When Curtis Wong was a kid growing up in Los Angeles, he knew that the Milky Way existed. But like most urban-dwellers, he’d never seen it.
“It was just this mythical thing in books,” says Wong, who is now a principal researcher at Microsoft. “It wasn’t until after high school that some friends and I drove an hour north of LA and got to see the Milky Way, and it was unbelievable. After that, I always wanted to make it possible for everybody to see it.” Which he eventually did, through a virtual planetarium program from Microsoft called the WorldWide Telescope.
It’s a long and sinuous road that connects Wong’s youthful amateur-astronomy experience to the Worldwide Telescope and then to GeoFlow, a new geospatial visualization tool in Microsoft’s widely used Excel spreadsheet program. But it’s a fascinating story, and one that throws light on Microsoft’s vision for the future of its most profitable product, the Office productivity suite.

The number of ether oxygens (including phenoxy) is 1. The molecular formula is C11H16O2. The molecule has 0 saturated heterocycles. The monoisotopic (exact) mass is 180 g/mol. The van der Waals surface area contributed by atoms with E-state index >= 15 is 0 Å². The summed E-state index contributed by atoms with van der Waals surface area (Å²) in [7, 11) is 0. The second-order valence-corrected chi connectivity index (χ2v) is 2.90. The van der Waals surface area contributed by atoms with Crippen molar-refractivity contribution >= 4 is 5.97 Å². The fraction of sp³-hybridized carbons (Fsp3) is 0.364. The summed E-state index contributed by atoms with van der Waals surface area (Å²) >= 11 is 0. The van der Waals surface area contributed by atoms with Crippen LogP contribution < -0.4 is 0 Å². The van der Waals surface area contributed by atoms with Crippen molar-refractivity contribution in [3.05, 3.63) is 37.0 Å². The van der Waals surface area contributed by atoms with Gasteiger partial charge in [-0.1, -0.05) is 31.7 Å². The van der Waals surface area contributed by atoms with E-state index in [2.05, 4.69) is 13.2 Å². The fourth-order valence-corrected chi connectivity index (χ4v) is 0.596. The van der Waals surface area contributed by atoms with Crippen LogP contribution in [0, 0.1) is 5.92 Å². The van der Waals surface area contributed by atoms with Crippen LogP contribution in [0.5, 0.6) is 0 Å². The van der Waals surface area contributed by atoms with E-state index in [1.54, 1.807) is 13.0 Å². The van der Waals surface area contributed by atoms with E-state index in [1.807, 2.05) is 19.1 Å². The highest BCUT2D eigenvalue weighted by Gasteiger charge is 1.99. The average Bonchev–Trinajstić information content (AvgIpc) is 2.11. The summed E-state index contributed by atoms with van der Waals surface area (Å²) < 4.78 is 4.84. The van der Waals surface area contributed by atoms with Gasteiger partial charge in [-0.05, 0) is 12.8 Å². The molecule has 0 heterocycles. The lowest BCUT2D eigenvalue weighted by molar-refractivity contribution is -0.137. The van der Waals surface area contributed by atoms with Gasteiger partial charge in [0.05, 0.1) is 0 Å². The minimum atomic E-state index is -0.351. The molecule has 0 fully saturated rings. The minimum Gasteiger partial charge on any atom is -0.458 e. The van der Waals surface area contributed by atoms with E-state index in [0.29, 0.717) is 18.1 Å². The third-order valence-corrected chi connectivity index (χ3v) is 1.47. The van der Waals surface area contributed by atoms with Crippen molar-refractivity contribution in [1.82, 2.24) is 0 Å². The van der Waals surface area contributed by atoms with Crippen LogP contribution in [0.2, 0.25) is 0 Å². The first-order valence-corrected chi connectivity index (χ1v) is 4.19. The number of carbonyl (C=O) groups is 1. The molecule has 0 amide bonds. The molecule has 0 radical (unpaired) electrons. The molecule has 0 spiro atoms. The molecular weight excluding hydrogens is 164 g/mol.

GeoFlow, which Microsoft unveiled in preview form back in early April, is an add-in for Excel 2013 that turns spreadsheet jockeys into mapmakers. It lets them take geographic data stored in Excel—that is, any quantity associated with a latitude and longitude or street address—and display it on a 3D map from Bing Maps. From there, they can call up different representations of the data, compare it to standard charts and graphs, or build animated tours that can help convey a story about the information to other users.
Imagine flying through a 3D map of Seattle, with skyscraper-like towers representing quantities such as energy consumption at the level of neighborhoods, blocks, and individual buildings. That kind of thing is possible with GeoFlow—and it’s a far cry from the flat, 2D graphics we’ve been trained to expect from Excel.
You can find some of the same features in advanced geographic information systems (GIS) software such as ESRI’s ArcGIS. But you don’t have to be a mapping expert to use it. Just as WorldWide Telescope gives non-astronomers a chance to explore the heavens, GeoFlow gives non-specialists a chance to play around with geographic data, inside the same spreadsheet software they’re probably already using to run the financial side of their businesses.
“If you think about Excel, it’s kind of the database for everybody,” Wong says. “Geospatial visualizations is a world where [users] have wanted to go, but there hasn’t been an easy way to do it. So we are going to where the data is.”